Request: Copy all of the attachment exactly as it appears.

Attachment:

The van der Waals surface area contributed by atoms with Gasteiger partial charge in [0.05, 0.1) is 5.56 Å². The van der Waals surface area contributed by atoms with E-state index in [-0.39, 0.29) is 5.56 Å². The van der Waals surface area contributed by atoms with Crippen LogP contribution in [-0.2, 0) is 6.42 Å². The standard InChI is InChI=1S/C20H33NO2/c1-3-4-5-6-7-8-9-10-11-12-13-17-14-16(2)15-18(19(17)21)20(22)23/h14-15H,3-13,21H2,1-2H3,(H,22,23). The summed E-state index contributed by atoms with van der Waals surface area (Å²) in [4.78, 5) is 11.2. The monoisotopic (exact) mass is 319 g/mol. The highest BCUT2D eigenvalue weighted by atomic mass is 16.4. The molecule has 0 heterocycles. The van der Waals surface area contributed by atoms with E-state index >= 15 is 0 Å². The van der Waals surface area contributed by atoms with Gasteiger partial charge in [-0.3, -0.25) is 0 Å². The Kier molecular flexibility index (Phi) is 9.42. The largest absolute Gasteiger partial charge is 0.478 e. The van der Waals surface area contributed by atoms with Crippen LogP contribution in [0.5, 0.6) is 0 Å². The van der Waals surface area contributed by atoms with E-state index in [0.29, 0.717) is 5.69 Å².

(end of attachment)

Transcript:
The van der Waals surface area contributed by atoms with Gasteiger partial charge in [0.05, 0.1) is 5.56 Å². The van der Waals surface area contributed by atoms with E-state index in [-0.39, 0.29) is 5.56 Å². The van der Waals surface area contributed by atoms with Crippen LogP contribution in [-0.2, 0) is 6.42 Å². The standard InChI is InChI=1S/C20H33NO2/c1-3-4-5-6-7-8-9-10-11-12-13-17-14-16(2)15-18(19(17)21)20(22)23/h14-15H,3-13,21H2,1-2H3,(H,22,23). The summed E-state index contributed by atoms with van der Waals surface area (Å²) in [4.78, 5) is 11.2. The monoisotopic (exact) mass is 319 g/mol. The highest BCUT2D eigenvalue weighted by atomic mass is 16.4. The molecule has 0 heterocycles. The van der Waals surface area contributed by atoms with E-state index >= 15 is 0 Å². The van der Waals surface area contributed by atoms with Gasteiger partial charge in [-0.3, -0.25) is 0 Å². The Kier molecular flexibility index (Phi) is 9.42. The largest absolute Gasteiger partial charge is 0.478 e. The van der Waals surface area contributed by atoms with Crippen LogP contribution in [0.5, 0.6) is 0 Å². The van der Waals surface area contributed by atoms with E-state index in [0.29, 0.717) is 5.69 Å².